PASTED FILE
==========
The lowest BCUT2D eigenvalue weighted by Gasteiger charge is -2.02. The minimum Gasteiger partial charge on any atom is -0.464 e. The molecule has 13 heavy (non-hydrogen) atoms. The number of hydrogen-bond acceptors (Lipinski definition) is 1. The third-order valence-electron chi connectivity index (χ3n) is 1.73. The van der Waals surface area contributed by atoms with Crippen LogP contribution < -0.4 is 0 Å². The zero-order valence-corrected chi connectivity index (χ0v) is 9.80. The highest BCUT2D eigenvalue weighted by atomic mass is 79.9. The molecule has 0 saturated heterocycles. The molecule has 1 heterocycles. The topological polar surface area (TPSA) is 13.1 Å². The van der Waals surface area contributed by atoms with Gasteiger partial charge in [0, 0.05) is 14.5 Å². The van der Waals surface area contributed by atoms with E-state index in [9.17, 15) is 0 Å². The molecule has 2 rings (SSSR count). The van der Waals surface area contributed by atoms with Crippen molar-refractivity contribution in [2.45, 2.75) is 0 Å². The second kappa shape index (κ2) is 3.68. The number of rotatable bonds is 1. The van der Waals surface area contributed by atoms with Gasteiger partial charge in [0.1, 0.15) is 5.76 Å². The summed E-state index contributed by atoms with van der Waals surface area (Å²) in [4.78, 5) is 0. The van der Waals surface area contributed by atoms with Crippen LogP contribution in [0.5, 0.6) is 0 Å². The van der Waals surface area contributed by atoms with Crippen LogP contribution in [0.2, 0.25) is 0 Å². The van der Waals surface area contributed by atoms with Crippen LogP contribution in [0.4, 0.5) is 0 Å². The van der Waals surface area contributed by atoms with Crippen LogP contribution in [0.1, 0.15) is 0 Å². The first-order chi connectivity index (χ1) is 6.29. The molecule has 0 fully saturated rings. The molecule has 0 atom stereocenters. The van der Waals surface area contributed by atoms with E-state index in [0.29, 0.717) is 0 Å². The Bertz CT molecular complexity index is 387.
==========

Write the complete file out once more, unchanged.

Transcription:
The lowest BCUT2D eigenvalue weighted by Gasteiger charge is -2.02. The minimum Gasteiger partial charge on any atom is -0.464 e. The molecule has 13 heavy (non-hydrogen) atoms. The number of hydrogen-bond acceptors (Lipinski definition) is 1. The third-order valence-electron chi connectivity index (χ3n) is 1.73. The van der Waals surface area contributed by atoms with Crippen LogP contribution < -0.4 is 0 Å². The zero-order valence-corrected chi connectivity index (χ0v) is 9.80. The highest BCUT2D eigenvalue weighted by atomic mass is 79.9. The molecule has 0 saturated heterocycles. The molecule has 1 heterocycles. The topological polar surface area (TPSA) is 13.1 Å². The van der Waals surface area contributed by atoms with Gasteiger partial charge in [0, 0.05) is 14.5 Å². The van der Waals surface area contributed by atoms with E-state index in [9.17, 15) is 0 Å². The molecule has 2 rings (SSSR count). The van der Waals surface area contributed by atoms with Crippen molar-refractivity contribution in [2.45, 2.75) is 0 Å². The second kappa shape index (κ2) is 3.68. The number of rotatable bonds is 1. The van der Waals surface area contributed by atoms with Gasteiger partial charge in [0.1, 0.15) is 5.76 Å². The summed E-state index contributed by atoms with van der Waals surface area (Å²) in [4.78, 5) is 0. The van der Waals surface area contributed by atoms with Crippen LogP contribution in [0.5, 0.6) is 0 Å². The van der Waals surface area contributed by atoms with Crippen LogP contribution in [0.2, 0.25) is 0 Å². The van der Waals surface area contributed by atoms with Crippen LogP contribution in [0.4, 0.5) is 0 Å². The van der Waals surface area contributed by atoms with Crippen LogP contribution in [0.1, 0.15) is 0 Å². The first-order chi connectivity index (χ1) is 6.29. The molecule has 0 fully saturated rings. The molecule has 0 atom stereocenters. The van der Waals surface area contributed by atoms with E-state index in [0.29, 0.717) is 0 Å². The Bertz CT molecular complexity index is 387.